These Are The Four Things To Consider Before Taking Out Student Loans

Student loans are becoming an increasingly significant issue in America. With not enough financial aid to match the high price of tuition, teenagers are taking out massive student loans that they may be paying back for longer than expected. Attending college and getting your academic degree is vital for your future career, but there are still many factors to consider before making your decision.


Being Realistic

In an interview with CBS News, Jill Schlesinger, author of The Dumb Things People Do With Their Money: Thirteen Ways To Right Your Financial Wrongs advised prospective students to be realistic with their university choice. Schlesinger notes that parents should have a conversation with their child about what their desired degree will do for them and if it will allow them to get a job that pays enough. Don’t decide to pay for a university for a career path that won’t cover the cost.


Negotiate

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Schlesinger offers a lot of valuable information regarding the decision-making process and how to consider payment options. Another useful tip she provided was to negotiate with the schools of your interest. If your first-choice school offered you a lower scholarship than the school of your second or third choice, call the university and explain your situation. If you are an attractive student in good standing, many universities will offer to increase your scholarship to secure your attendance. If negotiating in your case fails, continue to make the wisest financial decision. Remember, if you don’t ask you don’t get!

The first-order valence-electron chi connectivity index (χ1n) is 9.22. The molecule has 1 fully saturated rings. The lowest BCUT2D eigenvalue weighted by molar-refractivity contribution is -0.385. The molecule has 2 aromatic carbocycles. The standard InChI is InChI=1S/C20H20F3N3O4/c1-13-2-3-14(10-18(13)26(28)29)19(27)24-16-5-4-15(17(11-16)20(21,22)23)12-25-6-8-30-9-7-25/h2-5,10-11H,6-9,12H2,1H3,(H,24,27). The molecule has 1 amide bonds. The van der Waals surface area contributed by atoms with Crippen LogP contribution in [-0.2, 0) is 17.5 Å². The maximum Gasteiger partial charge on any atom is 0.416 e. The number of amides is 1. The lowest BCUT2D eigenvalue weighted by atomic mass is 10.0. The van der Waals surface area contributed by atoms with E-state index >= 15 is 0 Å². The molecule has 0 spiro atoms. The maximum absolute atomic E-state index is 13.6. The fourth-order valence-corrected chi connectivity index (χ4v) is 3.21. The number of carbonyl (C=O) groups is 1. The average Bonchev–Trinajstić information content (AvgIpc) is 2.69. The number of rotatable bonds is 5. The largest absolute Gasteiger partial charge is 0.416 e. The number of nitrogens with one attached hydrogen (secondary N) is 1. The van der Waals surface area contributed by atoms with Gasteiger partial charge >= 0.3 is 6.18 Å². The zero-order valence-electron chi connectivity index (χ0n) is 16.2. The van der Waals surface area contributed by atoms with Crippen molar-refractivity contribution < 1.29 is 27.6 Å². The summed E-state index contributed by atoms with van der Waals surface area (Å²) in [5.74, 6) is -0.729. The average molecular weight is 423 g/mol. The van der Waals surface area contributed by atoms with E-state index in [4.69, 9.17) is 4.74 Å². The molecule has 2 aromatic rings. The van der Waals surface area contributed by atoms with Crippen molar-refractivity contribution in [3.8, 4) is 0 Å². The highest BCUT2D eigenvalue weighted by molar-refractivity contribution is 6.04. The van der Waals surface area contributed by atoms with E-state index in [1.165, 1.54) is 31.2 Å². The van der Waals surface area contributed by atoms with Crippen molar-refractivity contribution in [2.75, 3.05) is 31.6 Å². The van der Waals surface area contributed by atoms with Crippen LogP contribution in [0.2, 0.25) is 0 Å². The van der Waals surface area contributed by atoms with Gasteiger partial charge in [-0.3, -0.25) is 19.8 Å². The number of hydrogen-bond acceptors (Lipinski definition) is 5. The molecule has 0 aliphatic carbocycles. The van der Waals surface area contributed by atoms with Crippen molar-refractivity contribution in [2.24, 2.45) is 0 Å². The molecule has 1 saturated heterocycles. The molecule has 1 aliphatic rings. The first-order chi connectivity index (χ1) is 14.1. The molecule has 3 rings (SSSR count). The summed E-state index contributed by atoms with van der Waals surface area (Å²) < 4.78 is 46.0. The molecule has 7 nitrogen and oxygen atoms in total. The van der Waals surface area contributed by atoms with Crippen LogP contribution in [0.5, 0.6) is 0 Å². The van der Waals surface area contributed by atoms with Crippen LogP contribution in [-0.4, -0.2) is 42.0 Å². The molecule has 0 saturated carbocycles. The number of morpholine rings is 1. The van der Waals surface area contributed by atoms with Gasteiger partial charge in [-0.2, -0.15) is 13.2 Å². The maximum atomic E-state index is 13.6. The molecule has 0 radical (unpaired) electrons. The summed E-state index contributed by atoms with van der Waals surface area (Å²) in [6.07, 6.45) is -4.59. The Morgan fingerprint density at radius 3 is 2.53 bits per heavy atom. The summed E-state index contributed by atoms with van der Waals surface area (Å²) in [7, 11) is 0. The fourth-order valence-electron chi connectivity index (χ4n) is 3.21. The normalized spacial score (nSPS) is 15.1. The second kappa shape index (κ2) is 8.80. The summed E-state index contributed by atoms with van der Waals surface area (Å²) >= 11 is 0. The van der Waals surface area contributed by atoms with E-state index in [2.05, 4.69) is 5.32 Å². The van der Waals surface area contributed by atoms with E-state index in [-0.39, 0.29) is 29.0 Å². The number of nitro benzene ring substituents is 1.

Do Research

Make sure you know everything there is about what will fit best for you. Research the projected earnings employees with a degree in your field will make, and compare it with the cost of a prospective university. Investigate what career path will benefit you the most, and what majors of your interest will provide more for you down the line. Along with your degree options, seek out information regarding scholarship fluctuations, work-study opportunities, and other financially supporting factors.


Read The Fine Print

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Consider what it is that attracts you to an expensive school so much. If you finally decide to make the decision and take out a student loan, read the fine print during this process. Many people glaze over the critical information written before them and don’t examine the specific interest rates listed or how frequently payments will be due. When moving forward in the student loan process, make sure read the fine print as these details will affect you directly following graduation.

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